Sparrows Point owner considers selling plant
Potential buyers eye mill owned by RG Steel
Aerial photo of the Sparrows Point mill. (Lloyd Fox, Baltimore Sun / July 2, 2009)
"We're not going to be specific at this time," said Bette Kovach, an RG Steel spokeswoman, as she confirmed comments by two company executives that potential buyers were eyeing the Baltimore County plant, as well as others owned by the firm.
Speaking last week to the Baltimore chapter of the Association of Women in the Metal Industries, Jerry Nelson, RG Steel's chief commercial officer, said that "people have expressed interest" in acquiring some RG Steel plants and that "I think it's safe to say everything is on the table."
Continued Nelson, whose comments were reported by the Steel Business Briefing newsletter, "That may mean some of the facilities, six months from now, are not part of RG Steel."
Sparrows Point, which employs about 2,200 workers, has changed hands several times over the past decade.
RG Steel's parent, Renco Group, bought the mill and other plants in Wheeling, W. Va., and Warren, Ohio, in March 2011 from the Russian steelmaker Severstal, becoming the fourth-largest flat-rolled steel producer in the United States. The Russian company had idled much of the plant the previous fall, laying off nearly 1,000 workers.
RG Steel restarted the plant after a seven-month shutdown and needed to regain lost customers. It also faced weak demand, a result of the slow-to-improve economy, and high raw material prices.
Facing a cash crunch, RG Steel had to idle the main furnace right before Christmas. It wasn't able to restart until late January, when it received a $125 million infusion from Cerberus Capital, a New York-based private equity firm.
The company has spent the spring reorganizing its operations and trimming costs. In April, it temporarily shut down the tin mill because of low bookings. At the beginning of May, it cut the salaries of managers and executives.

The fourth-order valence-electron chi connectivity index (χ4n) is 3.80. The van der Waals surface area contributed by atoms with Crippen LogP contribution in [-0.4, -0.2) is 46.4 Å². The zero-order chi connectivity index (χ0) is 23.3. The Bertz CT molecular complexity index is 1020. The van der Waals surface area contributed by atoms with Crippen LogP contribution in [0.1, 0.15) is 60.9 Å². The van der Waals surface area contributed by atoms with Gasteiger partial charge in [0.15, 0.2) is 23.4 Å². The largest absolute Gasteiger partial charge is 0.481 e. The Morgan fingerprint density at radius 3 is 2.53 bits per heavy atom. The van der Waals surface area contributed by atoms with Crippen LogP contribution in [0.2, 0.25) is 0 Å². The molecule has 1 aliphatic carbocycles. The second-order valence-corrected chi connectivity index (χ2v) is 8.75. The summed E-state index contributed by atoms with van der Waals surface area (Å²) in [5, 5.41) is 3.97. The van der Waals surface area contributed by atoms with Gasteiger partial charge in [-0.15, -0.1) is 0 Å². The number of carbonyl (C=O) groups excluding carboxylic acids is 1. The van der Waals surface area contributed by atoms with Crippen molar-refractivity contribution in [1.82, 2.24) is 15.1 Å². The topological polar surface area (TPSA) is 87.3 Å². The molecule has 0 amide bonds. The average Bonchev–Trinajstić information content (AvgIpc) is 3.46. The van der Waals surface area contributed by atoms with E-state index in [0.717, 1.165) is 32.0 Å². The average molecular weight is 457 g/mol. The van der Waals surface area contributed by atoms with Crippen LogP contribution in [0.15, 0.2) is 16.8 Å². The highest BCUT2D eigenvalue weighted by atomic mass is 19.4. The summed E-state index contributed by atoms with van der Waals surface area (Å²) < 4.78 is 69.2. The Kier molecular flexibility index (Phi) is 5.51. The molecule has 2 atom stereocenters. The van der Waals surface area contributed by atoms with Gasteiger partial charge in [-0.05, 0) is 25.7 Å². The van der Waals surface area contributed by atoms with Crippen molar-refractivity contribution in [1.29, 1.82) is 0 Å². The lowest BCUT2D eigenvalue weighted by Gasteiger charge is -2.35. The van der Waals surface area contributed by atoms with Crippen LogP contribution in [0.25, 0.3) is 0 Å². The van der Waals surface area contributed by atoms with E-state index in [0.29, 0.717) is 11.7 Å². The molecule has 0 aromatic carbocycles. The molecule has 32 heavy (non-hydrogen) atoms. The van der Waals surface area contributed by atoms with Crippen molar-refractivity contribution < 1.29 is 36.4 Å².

Earlier this month, the mill also shut down its "L" blast furnace for routine maintenance, restarting it after a few days. On Friday, the blast furnace was "hot idled" due to a shortage of raw materials, but it was placed back in operation on Saturday, Kovach said.
RG Steel's chief operating officer, Mark Whalen, who also addressed the local chapter of the business group, said the company had made significant progress in cutting costs since the acquisition.
Whalen added that the company had "some decisions to make in the next few weeks about what we are and how we want to run," Steel Business Briefing reported.
Officials with the United Steelworkers of America, which represents workers at the plant, did not return calls seeking comment Monday.
One analyst said he would be surprised if a single buyer acquired all of RG Steel's plants, saying the company would be more likely to sell off plants separately.
Rick de los Reyes, a portfolio manager with Baltimore-based T. Rowe Price who follows the steel industry, said RG Steel took over the mill at a difficult time.
"The steel industry globally has been weak and even in the U.S. has suffered from overcapacity," he said, adding that German steelmaker ThyssenKrupp Steel has been marketing a recently built steel mill in Alabama. "It's a tough industry to be in. There's a reason why Sparrows Point changed hands so many times; it's because it's a difficult operation to run. It's a difficult operation to run profitably."
A likely suitor for Sparrows Point might be a firm such as CSN, a Brazilian steel company with access to raw materials that could supply a mill, de los Reyes said.
"Sparrows Point is disadvantaged compared to other mills from a raw materials standpoint" because steel mills in the Midwest are located closer to iron ore mines, de los Reyes said. "That's always been the challenge for Sparrows Point, particularly in an environment of high iron ore prices."
But with Sparrows Point, an integrated plant that makes steel and runs various production lines, the company has alternatives to selling the plant outright, experts said. RG Steel could decide to bring in an independent contractor to run specific lines, sell only specific functions at the plant, or sell equipment that could be reassembled elsewhere, experts suggested.